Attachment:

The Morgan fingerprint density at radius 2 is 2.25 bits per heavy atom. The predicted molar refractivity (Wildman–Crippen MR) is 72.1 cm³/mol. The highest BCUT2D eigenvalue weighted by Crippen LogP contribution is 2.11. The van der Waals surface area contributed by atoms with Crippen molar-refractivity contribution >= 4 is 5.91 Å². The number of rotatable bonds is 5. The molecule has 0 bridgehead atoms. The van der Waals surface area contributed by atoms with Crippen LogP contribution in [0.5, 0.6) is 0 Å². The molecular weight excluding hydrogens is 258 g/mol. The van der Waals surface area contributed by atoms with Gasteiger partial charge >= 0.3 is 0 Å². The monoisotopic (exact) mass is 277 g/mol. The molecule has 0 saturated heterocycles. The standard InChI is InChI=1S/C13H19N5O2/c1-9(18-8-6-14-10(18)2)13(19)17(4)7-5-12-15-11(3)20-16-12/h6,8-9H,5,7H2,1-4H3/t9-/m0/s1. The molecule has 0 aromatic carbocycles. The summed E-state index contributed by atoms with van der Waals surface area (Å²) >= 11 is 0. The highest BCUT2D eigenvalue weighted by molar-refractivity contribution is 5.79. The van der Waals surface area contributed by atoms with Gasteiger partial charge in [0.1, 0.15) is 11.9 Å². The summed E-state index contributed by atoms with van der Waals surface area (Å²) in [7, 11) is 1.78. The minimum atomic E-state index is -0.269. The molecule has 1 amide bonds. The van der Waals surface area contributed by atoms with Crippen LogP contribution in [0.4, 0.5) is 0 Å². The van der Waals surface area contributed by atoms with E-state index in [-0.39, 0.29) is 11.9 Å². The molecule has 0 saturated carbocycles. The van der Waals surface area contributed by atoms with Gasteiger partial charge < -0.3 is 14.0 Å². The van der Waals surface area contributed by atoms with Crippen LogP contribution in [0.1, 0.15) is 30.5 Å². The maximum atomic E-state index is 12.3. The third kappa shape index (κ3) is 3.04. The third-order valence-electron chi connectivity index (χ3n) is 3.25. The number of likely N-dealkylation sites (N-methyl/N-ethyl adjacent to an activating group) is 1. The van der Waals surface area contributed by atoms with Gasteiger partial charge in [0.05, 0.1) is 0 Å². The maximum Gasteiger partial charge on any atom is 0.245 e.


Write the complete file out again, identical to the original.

The Morgan fingerprint density at radius 2 is 2.25 bits per heavy atom. The predicted molar refractivity (Wildman–Crippen MR) is 72.1 cm³/mol. The highest BCUT2D eigenvalue weighted by Crippen LogP contribution is 2.11. The van der Waals surface area contributed by atoms with Crippen molar-refractivity contribution >= 4 is 5.91 Å². The number of rotatable bonds is 5. The molecule has 0 bridgehead atoms. The van der Waals surface area contributed by atoms with Crippen LogP contribution in [0.5, 0.6) is 0 Å². The molecular weight excluding hydrogens is 258 g/mol. The van der Waals surface area contributed by atoms with Gasteiger partial charge >= 0.3 is 0 Å². The monoisotopic (exact) mass is 277 g/mol. The molecule has 0 saturated heterocycles. The standard InChI is InChI=1S/C13H19N5O2/c1-9(18-8-6-14-10(18)2)13(19)17(4)7-5-12-15-11(3)20-16-12/h6,8-9H,5,7H2,1-4H3/t9-/m0/s1. The molecule has 0 aromatic carbocycles. The summed E-state index contributed by atoms with van der Waals surface area (Å²) >= 11 is 0. The highest BCUT2D eigenvalue weighted by molar-refractivity contribution is 5.79. The van der Waals surface area contributed by atoms with Gasteiger partial charge in [0.1, 0.15) is 11.9 Å². The summed E-state index contributed by atoms with van der Waals surface area (Å²) in [7, 11) is 1.78. The minimum atomic E-state index is -0.269. The molecule has 1 amide bonds. The van der Waals surface area contributed by atoms with Crippen LogP contribution in [0.4, 0.5) is 0 Å². The van der Waals surface area contributed by atoms with E-state index in [-0.39, 0.29) is 11.9 Å². The molecule has 0 saturated carbocycles. The van der Waals surface area contributed by atoms with Gasteiger partial charge < -0.3 is 14.0 Å². The van der Waals surface area contributed by atoms with Crippen LogP contribution in [0.1, 0.15) is 30.5 Å². The maximum atomic E-state index is 12.3. The third kappa shape index (κ3) is 3.04. The third-order valence-electron chi connectivity index (χ3n) is 3.25. The number of likely N-dealkylation sites (N-methyl/N-ethyl adjacent to an activating group) is 1. The van der Waals surface area contributed by atoms with Gasteiger partial charge in [0.05, 0.1) is 0 Å². The maximum Gasteiger partial charge on any atom is 0.245 e.